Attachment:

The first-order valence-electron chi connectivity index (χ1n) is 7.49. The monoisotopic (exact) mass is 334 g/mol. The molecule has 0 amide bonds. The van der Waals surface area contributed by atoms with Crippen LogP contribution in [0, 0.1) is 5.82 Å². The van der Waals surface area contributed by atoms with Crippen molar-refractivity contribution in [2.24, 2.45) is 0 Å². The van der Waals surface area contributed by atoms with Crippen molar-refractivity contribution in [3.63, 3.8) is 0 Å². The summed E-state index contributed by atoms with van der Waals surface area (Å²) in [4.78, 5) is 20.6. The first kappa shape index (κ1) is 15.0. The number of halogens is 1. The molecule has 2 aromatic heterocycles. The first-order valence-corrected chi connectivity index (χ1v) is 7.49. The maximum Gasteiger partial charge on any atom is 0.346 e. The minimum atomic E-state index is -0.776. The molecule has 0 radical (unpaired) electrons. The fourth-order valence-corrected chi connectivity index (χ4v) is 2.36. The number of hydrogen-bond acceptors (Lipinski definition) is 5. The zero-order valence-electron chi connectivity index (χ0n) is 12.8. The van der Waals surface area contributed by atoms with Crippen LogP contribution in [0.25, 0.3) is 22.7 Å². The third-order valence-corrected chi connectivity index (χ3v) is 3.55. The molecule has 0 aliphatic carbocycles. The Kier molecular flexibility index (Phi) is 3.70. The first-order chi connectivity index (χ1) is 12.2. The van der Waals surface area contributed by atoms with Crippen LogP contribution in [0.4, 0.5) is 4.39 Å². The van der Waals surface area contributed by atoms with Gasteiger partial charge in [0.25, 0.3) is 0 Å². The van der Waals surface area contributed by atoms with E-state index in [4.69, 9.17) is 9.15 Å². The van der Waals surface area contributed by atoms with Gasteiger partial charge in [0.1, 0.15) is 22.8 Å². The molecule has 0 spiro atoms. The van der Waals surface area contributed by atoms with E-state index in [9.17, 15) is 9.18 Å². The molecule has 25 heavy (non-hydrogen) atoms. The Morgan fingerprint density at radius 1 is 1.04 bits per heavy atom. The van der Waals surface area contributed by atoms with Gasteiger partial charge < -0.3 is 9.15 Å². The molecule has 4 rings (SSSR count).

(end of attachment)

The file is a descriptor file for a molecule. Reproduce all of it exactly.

The first-order valence-electron chi connectivity index (χ1n) is 7.49. The monoisotopic (exact) mass is 334 g/mol. The molecule has 0 amide bonds. The van der Waals surface area contributed by atoms with Crippen LogP contribution in [0, 0.1) is 5.82 Å². The van der Waals surface area contributed by atoms with Crippen molar-refractivity contribution in [2.24, 2.45) is 0 Å². The van der Waals surface area contributed by atoms with Crippen molar-refractivity contribution in [3.63, 3.8) is 0 Å². The summed E-state index contributed by atoms with van der Waals surface area (Å²) in [4.78, 5) is 20.6. The first kappa shape index (κ1) is 15.0. The number of halogens is 1. The molecule has 2 aromatic heterocycles. The first-order valence-corrected chi connectivity index (χ1v) is 7.49. The maximum Gasteiger partial charge on any atom is 0.346 e. The minimum atomic E-state index is -0.776. The molecule has 0 radical (unpaired) electrons. The fourth-order valence-corrected chi connectivity index (χ4v) is 2.36. The number of hydrogen-bond acceptors (Lipinski definition) is 5. The zero-order valence-electron chi connectivity index (χ0n) is 12.8. The van der Waals surface area contributed by atoms with Crippen LogP contribution in [0.25, 0.3) is 22.7 Å². The third-order valence-corrected chi connectivity index (χ3v) is 3.55. The molecule has 0 aliphatic carbocycles. The Kier molecular flexibility index (Phi) is 3.70. The first-order chi connectivity index (χ1) is 12.2. The van der Waals surface area contributed by atoms with Crippen LogP contribution in [0.4, 0.5) is 4.39 Å². The van der Waals surface area contributed by atoms with Gasteiger partial charge in [0.25, 0.3) is 0 Å². The van der Waals surface area contributed by atoms with E-state index in [4.69, 9.17) is 9.15 Å². The van der Waals surface area contributed by atoms with Gasteiger partial charge in [0.1, 0.15) is 22.8 Å². The molecule has 0 spiro atoms. The van der Waals surface area contributed by atoms with E-state index in [9.17, 15) is 9.18 Å². The molecule has 25 heavy (non-hydrogen) atoms. The Morgan fingerprint density at radius 1 is 1.04 bits per heavy atom. The van der Waals surface area contributed by atoms with Gasteiger partial charge < -0.3 is 9.15 Å². The molecule has 4 rings (SSSR count).